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Future Aero-Engines’ Optimisation for Minimal Fuel Burn
Cranfield University, Cranfield, Bedfordshire, England, UK.
Cranfield University, Cranfield, Bedfordshire, England, UK. (Future Energy Center)ORCID iD: 0000-0002-8466-356X
Cranfield University, Cranfield, Bedfordshire, England, UK.
Cranfield University, Cranfield, Bedfordshire, England, UK.
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2008 (English)In: ASME Turbo Expo 2008: Power for Land, Sea, and AirVolume 2: Controls, Diagnostics and Instrumentation; Cycle Innovations; Electric PowerBerlin, Germany, June 9–13, 2008, 2008, p. 411-416Conference paper, Published paper (Refereed)
Abstract [en]

While aircraft environmental performance has been important since the beginnings of commercial aviation, continuously increasing passenger traffic and a rise in public awareness have made aircraft noise and emissions two of the most pressing issues hampering commercial aviation growth today. The air transportation for the new millennium will require revolutionary solutions to meeting public demand for improving safety, reliability, environmental compatibility, and affordability. The objective of this research is to assess the trade-off between operating costs and environmental requirements of the future aero engines for short range commercial aircrafts. This involves optimising the engines’ design point to minimise the block fuel and evaluating the economic and environmental impact. A high by-pass ratio turbofan engine with performance characteristics and technology from the year 2000 was set up as a baseline and compared to very high by-pass ratio turbofans. The results present a great potential benefit of the geared turbofan compared to high BPR one (baseline) to reduce cruise CO2 emissions and noise; however this may involve NOx penalties, that is an increase of 5.1% in comparison to the baseline. The CRTF engine seems to be, at least according to the simulations, a very promising solution in terms of environmental and economical performance. This is one on the series of work that would be carried out on the cycles being assessed in this paper (feasibility study). Further work on the specific technical issues — such as: technological implications — would be published when completed.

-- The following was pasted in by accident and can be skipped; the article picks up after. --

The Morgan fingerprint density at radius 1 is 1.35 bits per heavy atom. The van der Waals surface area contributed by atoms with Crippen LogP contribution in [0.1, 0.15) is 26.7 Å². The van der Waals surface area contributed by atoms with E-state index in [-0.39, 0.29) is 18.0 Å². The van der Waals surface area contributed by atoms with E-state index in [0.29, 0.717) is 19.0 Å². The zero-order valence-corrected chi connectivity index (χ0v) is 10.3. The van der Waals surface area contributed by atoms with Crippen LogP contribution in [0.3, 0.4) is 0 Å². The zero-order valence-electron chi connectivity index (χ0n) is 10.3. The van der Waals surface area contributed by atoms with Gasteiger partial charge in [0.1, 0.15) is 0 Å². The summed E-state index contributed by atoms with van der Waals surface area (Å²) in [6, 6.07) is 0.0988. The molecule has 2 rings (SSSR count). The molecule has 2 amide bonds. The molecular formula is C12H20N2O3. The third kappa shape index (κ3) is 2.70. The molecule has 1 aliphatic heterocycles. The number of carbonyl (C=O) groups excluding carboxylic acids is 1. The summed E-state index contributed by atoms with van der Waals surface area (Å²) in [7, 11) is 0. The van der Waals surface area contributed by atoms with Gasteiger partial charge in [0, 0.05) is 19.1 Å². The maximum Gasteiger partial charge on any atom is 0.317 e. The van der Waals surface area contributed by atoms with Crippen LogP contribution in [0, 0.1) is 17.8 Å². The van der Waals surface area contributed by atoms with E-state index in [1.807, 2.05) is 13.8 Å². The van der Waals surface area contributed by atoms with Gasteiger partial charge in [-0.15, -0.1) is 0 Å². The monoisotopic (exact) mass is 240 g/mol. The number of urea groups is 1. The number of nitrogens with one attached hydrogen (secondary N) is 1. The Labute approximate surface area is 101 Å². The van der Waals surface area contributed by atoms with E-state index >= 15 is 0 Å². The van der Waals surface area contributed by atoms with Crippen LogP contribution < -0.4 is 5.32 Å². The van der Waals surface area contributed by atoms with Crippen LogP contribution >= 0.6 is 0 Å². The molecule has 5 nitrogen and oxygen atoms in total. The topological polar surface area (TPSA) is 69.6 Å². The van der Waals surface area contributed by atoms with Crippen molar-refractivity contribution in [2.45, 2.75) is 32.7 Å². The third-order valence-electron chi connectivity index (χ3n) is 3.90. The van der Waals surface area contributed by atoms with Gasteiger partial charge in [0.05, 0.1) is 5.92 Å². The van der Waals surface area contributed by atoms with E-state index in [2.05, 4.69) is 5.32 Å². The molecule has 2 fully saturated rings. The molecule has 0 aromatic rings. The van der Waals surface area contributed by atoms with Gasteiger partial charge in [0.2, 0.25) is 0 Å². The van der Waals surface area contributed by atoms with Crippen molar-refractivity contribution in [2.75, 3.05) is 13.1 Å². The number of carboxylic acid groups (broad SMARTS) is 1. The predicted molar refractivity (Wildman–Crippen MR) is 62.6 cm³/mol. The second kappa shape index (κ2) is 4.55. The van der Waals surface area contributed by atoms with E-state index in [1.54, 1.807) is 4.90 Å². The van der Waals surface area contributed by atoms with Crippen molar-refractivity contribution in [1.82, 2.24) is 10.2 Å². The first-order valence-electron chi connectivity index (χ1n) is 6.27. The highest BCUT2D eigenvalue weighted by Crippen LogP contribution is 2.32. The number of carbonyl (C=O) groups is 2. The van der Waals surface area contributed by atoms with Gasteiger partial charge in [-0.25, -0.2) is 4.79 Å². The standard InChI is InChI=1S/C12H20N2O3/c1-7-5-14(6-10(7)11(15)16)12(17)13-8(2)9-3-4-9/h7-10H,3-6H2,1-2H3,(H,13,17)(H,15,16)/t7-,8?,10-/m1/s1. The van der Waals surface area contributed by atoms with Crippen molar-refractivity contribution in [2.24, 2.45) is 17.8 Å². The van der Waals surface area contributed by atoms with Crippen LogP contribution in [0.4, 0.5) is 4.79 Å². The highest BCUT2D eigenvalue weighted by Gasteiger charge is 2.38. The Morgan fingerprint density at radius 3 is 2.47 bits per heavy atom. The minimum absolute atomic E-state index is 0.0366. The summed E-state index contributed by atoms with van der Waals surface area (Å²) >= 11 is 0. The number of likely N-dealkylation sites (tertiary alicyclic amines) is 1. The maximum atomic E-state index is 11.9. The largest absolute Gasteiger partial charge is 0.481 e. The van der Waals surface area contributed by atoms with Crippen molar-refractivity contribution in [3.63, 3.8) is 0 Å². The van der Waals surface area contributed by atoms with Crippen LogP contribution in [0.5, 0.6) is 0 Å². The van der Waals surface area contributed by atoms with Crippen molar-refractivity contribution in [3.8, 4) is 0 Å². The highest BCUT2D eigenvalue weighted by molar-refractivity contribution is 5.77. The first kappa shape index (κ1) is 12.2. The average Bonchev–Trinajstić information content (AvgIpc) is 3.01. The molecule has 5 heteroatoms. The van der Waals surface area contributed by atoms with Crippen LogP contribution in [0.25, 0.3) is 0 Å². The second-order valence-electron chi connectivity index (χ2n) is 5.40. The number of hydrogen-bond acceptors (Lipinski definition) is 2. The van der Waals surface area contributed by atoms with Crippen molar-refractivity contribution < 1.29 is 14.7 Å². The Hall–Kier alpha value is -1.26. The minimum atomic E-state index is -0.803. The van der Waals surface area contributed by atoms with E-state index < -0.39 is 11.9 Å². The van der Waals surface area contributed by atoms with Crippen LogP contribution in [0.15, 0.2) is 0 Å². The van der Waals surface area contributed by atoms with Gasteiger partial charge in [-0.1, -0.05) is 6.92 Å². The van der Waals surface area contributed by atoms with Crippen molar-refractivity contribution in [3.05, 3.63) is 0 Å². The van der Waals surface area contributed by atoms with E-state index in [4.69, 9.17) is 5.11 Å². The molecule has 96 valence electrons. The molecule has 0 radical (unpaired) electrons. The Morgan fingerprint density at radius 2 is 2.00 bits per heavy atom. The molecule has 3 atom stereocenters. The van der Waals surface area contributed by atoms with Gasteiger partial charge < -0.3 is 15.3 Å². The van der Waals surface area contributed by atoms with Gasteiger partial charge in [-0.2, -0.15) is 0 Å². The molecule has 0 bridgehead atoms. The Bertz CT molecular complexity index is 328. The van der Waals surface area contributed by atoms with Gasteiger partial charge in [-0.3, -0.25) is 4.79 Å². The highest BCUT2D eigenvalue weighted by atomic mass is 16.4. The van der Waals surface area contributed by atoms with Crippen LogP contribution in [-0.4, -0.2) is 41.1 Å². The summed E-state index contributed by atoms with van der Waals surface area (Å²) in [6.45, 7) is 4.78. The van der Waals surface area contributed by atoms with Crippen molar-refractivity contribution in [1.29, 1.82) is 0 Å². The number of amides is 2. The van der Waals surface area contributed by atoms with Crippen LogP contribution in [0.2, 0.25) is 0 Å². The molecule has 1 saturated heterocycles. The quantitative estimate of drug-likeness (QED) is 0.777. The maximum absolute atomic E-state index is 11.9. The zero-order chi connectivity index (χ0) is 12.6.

Place, publisher, year, edition, pages
2008. p. 411-416
Keywords [en]
Fuels, Optimization, Aircraft engine, Gas Turbine, Performance
National Category
Aerospace Engineering Energy Engineering
Research subject
Energy- and Environmental Engineering
Identifiers
URN: urn:nbn:se:mdh:diva-26020DOI: 10.1115/GT2008-50126ISBN: 978-0-7918-4312-3 (print)ISBN: 0-7918-3824-2 (print)OAI: oai:DiVA.org:mdh-26020DiVA, id: diva2:750313
Conference
ASME Turbo Expo 2008: Power for Land, Sea, and Air. Berlin, Germany, June 9–13, 2008
Available from: 2014-09-28 Created: 2014-09-28 Last updated: 2015-08-06Bibliographically approved

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Publisher's full texthttp://proceedings.asmedigitalcollection.asme.org/proceeding.aspx?articleid=1623589

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Kyprianidis, Konstantinos

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